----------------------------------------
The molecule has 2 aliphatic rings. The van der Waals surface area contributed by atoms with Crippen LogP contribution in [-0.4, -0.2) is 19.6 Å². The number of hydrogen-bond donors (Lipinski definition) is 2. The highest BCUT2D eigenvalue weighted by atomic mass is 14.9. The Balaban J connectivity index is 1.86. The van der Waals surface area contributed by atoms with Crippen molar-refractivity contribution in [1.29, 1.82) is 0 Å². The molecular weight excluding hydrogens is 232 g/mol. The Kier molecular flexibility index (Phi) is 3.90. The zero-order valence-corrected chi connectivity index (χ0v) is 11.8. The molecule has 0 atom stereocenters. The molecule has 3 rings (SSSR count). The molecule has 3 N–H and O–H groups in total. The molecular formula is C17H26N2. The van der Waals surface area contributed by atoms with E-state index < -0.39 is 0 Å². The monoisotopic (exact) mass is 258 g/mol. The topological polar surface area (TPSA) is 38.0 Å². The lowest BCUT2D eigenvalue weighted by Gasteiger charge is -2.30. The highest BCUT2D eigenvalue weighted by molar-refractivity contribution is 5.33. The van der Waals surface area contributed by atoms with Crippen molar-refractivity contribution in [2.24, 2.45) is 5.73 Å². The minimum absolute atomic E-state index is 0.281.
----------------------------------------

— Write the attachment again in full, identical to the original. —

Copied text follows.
The molecule has 2 aliphatic rings. The van der Waals surface area contributed by atoms with Crippen LogP contribution in [-0.4, -0.2) is 19.6 Å². The number of hydrogen-bond donors (Lipinski definition) is 2. The highest BCUT2D eigenvalue weighted by atomic mass is 14.9. The Balaban J connectivity index is 1.86. The van der Waals surface area contributed by atoms with Crippen molar-refractivity contribution in [1.29, 1.82) is 0 Å². The molecular weight excluding hydrogens is 232 g/mol. The Kier molecular flexibility index (Phi) is 3.90. The zero-order valence-corrected chi connectivity index (χ0v) is 11.8. The molecule has 0 atom stereocenters. The molecule has 3 rings (SSSR count). The molecule has 3 N–H and O–H groups in total. The molecular formula is C17H26N2. The van der Waals surface area contributed by atoms with E-state index < -0.39 is 0 Å². The monoisotopic (exact) mass is 258 g/mol. The topological polar surface area (TPSA) is 38.0 Å². The lowest BCUT2D eigenvalue weighted by Gasteiger charge is -2.30. The highest BCUT2D eigenvalue weighted by molar-refractivity contribution is 5.33. The van der Waals surface area contributed by atoms with Crippen molar-refractivity contribution in [2.24, 2.45) is 5.73 Å². The minimum absolute atomic E-state index is 0.281.